More than a dozen PBA members and executives from beauty companies across the U.S. joined forces on Capitol Hill Thursday, October 13, for the 2011 PBA Lobby Day. The team split up into multiple groups for a full day of non-stop meetings with members of Congress and their staffs to discuss the importance of the Small Business Tax Equalization and Compliance Act, commonly known as the FICA Tip Tax Credit, for the professional beauty industry.

The Tip Tax Credit, if passed by Congress, would provide employers a dollar-for-dollar credit on FICA taxes paid on employee tip income.

Every salon/spa professional, including practitioners and salon/spa owners, is required by federal law to report tips as part of their income. Compliant beauty professionals not only report tip income but also pay the required FICA (social security and Medicare) taxes on those tips.

This legislation has been at the top of PBA’s political agenda for several years and many advances have been made.

“Last year our Bill was introduced in both the House and Senate and it’s all because of the hard work and dedication of industry advocates,” said Myra Irizarry, PBA Director of Government Affairs. “But this is only the beginning. There is still a lot of work to be done to get this legislation passed into law.”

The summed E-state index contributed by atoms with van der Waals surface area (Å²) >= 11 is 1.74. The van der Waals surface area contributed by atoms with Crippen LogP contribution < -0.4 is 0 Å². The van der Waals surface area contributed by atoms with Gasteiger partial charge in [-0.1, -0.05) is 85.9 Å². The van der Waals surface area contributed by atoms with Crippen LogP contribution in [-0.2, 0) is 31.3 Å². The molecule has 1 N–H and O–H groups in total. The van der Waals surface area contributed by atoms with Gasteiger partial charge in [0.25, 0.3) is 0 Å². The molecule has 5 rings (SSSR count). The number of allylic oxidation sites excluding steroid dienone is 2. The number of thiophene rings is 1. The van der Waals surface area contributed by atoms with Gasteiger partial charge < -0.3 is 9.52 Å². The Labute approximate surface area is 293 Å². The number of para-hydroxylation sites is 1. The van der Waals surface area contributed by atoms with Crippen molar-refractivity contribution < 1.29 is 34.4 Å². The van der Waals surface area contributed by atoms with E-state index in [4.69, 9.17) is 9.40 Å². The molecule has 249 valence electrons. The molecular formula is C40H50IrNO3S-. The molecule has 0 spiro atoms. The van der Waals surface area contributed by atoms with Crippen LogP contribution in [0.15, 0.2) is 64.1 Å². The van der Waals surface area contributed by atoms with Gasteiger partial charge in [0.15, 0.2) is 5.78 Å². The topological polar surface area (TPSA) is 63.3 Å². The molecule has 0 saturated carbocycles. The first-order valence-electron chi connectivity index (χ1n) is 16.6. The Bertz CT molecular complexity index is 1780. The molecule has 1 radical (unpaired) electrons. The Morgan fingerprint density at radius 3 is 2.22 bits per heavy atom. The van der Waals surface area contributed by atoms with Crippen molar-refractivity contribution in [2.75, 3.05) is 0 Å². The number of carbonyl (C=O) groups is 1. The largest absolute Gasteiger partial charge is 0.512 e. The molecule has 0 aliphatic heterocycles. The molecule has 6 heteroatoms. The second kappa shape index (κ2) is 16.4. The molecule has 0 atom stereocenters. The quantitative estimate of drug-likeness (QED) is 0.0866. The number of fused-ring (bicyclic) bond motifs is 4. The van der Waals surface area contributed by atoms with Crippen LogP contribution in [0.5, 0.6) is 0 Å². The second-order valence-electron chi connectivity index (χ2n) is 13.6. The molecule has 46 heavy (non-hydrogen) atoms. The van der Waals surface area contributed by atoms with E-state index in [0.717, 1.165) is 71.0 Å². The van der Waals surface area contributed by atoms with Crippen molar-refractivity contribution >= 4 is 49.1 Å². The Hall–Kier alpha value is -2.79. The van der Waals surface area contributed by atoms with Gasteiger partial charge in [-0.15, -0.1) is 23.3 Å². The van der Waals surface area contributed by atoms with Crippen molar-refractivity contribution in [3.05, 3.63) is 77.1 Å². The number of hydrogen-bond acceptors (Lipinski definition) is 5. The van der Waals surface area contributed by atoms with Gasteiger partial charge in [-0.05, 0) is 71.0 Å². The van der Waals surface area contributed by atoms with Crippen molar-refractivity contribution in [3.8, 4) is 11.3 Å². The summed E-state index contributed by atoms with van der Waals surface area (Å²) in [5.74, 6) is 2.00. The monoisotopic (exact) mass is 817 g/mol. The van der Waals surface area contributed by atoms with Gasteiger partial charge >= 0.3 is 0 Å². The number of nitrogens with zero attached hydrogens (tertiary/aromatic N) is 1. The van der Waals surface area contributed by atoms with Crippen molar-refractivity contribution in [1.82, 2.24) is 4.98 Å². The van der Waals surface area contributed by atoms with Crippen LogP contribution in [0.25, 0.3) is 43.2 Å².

Timing is Everything

To get the attention this issue deserves, it is imperative that industry professionals get involved and tell decision makers what this credit can do for the industry and for small businesses across the nation.”

With economic recovery following the worst recession our country has seen in nearly 100 years at the top of most politicians’ minds, the current political landscape offers several opportunities, as well as setbacks, to getting the FICA Tip Tax Bill passed.

The current Congress is looking for measures to cut spending, balance the budget, and is focused on overall tax reform. The ongoing fiscal discussion between the current partisan, polarized government is creating challenges and road blocks for any legislation to move forward.

To get the attention this issue deserves, it is imperative that industry professionals get involved and tell decision makers what this credit can do for the industry and for small businesses across the nation.

“Not getting involved is handing over a check every year to the federal government for taxes on money that you, as the employer or business owner, did not earn, do not profit from and that you can’t use to grow your business,” said Serena Chreky, PBA Government Affairs advocate and owner of Andre Chreky Salon in Washington, D.C.

A Question of Fairness… This Credit is Nothing New

More and more beauty professionals have begun to see the bigger picture: tax compliance, risk of IRS audits, legitimizing salaries, income honesty, tip reporting, federal student loan funding, Bureau of Labor and Statics income reporting.”